Mr MacKenzie seemed to have little tolerance for parties on the other side of the political spectrum to him. “The Greens, they believe in Santa and the tooth fairy. As far as I’m concerned they don’t rate with some of the things they come up with.

“Let’s face it, Australia rode on the sheep’s back in the old days, now how much income and revenue do coal mining bring to the state government. Let’s leave the coal miners alone and let them get on with the job of providing coal to the power stations that generate the electricity.”

“Coal mining has to continue. For political purposes only, politicians are ducking punches, they don’t know what to do about the coal mines because while they might be thinking about the coal mines and the employment, they’ll also be thinking about the pressure from the crossbenchers.

“Berejiklian has a one-seat majority, if she loses that, she’s got an independent. It’s going to keep things interesting. Let’s strengthen the Mining industry and ensure it co-exists peacefully with other industries in the area such as agriculture, viticulture and the equine industry as it has in the past.

He adds a cautionary note, “Look I’ve filled in the paperwork for the by-election but I’ve got until May 5 to withdraw if I want,” he said.

One is left to wonder who else will put their hat in the ring as the race to the by-election enters the final stages.

NSW Premier promotes Service NSW’s Dine and Discover initiative
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THE NSW Premier returned to the Upper Hunter to join Deputy Premier John Barilaro and Nationals Candidate for the Upper Hunter David Layzell at the Remington hotel and restaurant in Muswellbrook to promote Service NSW’s Dine and Discover initiative.

The NSW Government had previously launched Dine & Discover NSW to encourage the community to get out and about and support dining, arts and tourism businesses. NSW residents aged 18 and over can apply for 4 x $25 vouchers, worth $100 in total.

“I’ve had a lovely morning speaking to locals and also to share the love around Service NSW and especially around and Service NSW’s Dine and Discover vouchers sharing the love and good news around our Dine and Discover vouchers,” the Premier said.

“I’m really pleased around 30 businesses including The Remington have signed up to the program. This Remington hotel alone has had 90 people use the vouchers already in the last few weeks,” she said.

“It’s a really good way to save money but also to keep the local economy going so I’m urging everyone if you haven’t already done so to download the Service NSW app and to make sure you benefit from the vouchers.

“We know during Covid businesses have been hit hard and people are watching the cost of living which is a huge issue.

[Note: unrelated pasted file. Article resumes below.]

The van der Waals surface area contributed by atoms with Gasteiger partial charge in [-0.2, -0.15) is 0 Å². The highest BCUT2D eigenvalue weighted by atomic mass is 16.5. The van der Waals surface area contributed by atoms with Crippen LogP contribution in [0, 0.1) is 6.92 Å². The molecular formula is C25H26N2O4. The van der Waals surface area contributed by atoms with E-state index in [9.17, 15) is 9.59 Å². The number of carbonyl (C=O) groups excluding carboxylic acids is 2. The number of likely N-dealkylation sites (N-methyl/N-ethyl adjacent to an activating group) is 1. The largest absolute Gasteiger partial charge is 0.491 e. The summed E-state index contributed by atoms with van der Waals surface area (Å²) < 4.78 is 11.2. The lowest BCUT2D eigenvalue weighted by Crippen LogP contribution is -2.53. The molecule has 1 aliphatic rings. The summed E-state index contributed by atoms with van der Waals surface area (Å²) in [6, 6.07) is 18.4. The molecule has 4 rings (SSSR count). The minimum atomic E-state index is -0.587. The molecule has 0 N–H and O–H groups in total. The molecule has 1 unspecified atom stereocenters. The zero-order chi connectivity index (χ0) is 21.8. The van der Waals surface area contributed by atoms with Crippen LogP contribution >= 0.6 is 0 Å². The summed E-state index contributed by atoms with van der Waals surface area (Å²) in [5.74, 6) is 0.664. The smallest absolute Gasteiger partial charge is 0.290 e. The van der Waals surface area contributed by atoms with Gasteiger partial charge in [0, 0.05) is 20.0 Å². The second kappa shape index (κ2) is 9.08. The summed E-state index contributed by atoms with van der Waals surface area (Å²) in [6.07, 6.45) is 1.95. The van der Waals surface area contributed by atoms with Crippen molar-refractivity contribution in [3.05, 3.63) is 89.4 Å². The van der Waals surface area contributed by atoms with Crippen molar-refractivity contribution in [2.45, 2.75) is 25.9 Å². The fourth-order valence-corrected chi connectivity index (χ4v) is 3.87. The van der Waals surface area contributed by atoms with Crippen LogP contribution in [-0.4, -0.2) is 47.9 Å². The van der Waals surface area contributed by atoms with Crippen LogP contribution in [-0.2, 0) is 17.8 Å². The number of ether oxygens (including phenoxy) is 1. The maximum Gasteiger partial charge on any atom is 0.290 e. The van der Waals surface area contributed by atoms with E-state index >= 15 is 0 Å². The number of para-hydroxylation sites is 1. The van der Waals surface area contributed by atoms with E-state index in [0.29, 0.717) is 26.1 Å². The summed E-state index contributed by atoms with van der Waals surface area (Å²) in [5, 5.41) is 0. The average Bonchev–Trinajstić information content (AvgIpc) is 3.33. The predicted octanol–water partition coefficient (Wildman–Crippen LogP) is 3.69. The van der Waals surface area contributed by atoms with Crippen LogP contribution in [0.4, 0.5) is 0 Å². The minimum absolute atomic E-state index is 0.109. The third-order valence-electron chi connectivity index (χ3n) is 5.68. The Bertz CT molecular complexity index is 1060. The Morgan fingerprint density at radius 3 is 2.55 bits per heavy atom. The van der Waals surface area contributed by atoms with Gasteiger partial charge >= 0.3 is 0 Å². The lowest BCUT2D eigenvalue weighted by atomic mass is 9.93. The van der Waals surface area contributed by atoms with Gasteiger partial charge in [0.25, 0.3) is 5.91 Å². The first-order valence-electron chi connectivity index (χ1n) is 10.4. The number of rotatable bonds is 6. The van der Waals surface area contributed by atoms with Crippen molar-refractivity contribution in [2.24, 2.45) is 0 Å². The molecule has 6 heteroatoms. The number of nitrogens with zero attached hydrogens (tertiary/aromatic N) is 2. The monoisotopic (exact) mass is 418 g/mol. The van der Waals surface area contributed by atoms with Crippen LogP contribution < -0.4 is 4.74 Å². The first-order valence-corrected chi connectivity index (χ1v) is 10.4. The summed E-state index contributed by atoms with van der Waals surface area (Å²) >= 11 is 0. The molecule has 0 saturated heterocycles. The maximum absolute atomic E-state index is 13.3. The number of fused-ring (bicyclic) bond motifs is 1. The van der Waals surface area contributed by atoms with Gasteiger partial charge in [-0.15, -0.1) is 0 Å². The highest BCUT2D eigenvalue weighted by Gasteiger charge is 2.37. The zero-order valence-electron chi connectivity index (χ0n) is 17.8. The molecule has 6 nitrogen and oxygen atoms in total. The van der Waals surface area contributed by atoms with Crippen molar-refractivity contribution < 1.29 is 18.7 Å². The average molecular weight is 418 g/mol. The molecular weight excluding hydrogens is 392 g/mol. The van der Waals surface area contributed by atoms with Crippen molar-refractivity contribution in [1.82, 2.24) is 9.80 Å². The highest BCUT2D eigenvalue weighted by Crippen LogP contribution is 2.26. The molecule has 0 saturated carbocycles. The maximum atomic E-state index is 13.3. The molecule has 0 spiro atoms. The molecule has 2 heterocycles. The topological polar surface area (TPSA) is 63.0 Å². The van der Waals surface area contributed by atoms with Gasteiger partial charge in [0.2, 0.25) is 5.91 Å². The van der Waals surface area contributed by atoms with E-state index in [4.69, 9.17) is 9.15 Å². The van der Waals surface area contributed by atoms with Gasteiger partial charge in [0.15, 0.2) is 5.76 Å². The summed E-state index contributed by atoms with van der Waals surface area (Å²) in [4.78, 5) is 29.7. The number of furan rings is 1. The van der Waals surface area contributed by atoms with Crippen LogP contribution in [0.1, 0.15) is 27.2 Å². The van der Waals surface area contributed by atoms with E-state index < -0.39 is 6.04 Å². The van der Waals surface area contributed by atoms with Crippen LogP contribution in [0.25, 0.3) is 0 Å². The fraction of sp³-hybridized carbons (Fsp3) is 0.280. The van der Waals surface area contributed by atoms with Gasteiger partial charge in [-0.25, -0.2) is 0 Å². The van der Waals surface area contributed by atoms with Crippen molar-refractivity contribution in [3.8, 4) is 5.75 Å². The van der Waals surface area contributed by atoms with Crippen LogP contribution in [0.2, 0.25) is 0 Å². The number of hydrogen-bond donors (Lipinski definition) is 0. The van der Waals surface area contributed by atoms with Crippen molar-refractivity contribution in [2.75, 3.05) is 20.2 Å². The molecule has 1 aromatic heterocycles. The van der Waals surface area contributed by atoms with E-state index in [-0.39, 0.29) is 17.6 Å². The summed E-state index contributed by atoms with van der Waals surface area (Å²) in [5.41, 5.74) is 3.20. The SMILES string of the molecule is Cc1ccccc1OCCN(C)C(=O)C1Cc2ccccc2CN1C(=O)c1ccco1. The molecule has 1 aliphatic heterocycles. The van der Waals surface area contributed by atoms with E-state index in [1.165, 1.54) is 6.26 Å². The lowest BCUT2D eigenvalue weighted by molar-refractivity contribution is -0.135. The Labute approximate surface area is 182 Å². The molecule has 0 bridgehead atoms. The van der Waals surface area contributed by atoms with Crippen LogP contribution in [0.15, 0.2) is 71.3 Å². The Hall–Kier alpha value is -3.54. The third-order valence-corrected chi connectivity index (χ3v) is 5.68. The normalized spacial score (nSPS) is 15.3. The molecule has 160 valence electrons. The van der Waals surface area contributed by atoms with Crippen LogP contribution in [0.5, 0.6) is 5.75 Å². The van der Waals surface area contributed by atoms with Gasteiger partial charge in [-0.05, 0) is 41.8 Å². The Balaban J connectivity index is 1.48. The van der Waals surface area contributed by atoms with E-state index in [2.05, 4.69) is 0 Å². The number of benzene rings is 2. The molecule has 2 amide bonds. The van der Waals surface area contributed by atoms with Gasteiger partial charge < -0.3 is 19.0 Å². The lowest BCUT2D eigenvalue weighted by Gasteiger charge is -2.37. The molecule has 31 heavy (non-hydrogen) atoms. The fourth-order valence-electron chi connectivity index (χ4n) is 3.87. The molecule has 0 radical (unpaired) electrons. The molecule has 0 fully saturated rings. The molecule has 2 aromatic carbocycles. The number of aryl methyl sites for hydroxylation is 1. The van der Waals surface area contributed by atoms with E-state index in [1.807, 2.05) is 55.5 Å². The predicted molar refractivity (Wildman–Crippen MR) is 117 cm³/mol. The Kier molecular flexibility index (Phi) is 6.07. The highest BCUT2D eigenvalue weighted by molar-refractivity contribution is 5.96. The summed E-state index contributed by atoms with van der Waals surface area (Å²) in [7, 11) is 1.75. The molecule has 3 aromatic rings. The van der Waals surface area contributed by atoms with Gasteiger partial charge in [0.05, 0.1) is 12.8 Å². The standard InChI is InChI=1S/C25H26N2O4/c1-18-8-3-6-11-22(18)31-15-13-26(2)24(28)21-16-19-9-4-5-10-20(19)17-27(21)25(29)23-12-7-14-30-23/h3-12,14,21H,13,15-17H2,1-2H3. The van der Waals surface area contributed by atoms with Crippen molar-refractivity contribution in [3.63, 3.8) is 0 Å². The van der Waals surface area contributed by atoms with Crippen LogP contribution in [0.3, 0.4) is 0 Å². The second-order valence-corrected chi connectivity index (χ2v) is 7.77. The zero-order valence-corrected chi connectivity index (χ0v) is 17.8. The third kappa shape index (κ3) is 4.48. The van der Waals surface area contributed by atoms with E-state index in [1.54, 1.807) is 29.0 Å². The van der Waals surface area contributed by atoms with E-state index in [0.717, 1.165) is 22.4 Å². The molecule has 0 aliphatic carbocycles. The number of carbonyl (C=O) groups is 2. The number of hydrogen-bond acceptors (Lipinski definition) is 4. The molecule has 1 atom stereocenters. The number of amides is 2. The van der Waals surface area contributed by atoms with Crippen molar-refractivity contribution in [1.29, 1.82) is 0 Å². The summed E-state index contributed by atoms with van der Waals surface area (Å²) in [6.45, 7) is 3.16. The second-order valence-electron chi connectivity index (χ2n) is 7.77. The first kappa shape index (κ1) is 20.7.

“I want to urge the people of the Upper Hunter. Make sure you go to the Service NSW centres and talk to our cost of living specialists. On average people in Muswellbrook and Singleton are saving around $600 when going into Service NSW and talking to our cost of living specialists on how they can save.

“I want to thank all the businesses for signing up, thank the thousands of people in this region who use the vouchers and urge all Upper Hunter residents to make sure you can discover the benefits through our cost of living program.

“Families are doing it tough and are worried about a number of things including the household budget. We want to make sure people feel they’re supported and have savings.”

Merriwa-Willow Tree Road meeting tomorrow
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UPPER Hunter Shire Council (UHSC) will install surveillance cameras to deter motorists from illegally using Merriwa-Willow Tree Road after it was closed due to safety concerns earlier this year.

A second community meeting featuring two sessions will be held tomorrow for residents impacted by the closure to have their say and hear the latest report findings from representatives of UHSC, Transport NSW, the Public Works Advisory and Infrastructure NSW.

Earlier this year the Merriwa-Willow Tree Road closed to all vehicles due to the risk of landslips and cracking across both lanes.

UHSC Mayor Maurice Collison said the closure has been undertaken to ensure the safety of road users, based on geotechnical advice.

“Despite all reasonable attempts to stop public vehicles entering the site, some have continued to disregard signage, move concrete and water-filled barriers and cut chains and locks,” Mr Collison said.

“Therefore Council will be installing surveillance devices this week to record all vehicles illegally entering the site. The collected information will be handed to the relevant authorities for processing,” he said.

“Council apologises for the inconvenience to the road users and the community, however, the safety of the community is paramount and people damaging these safety barriers are potentially harming themselves and other road users.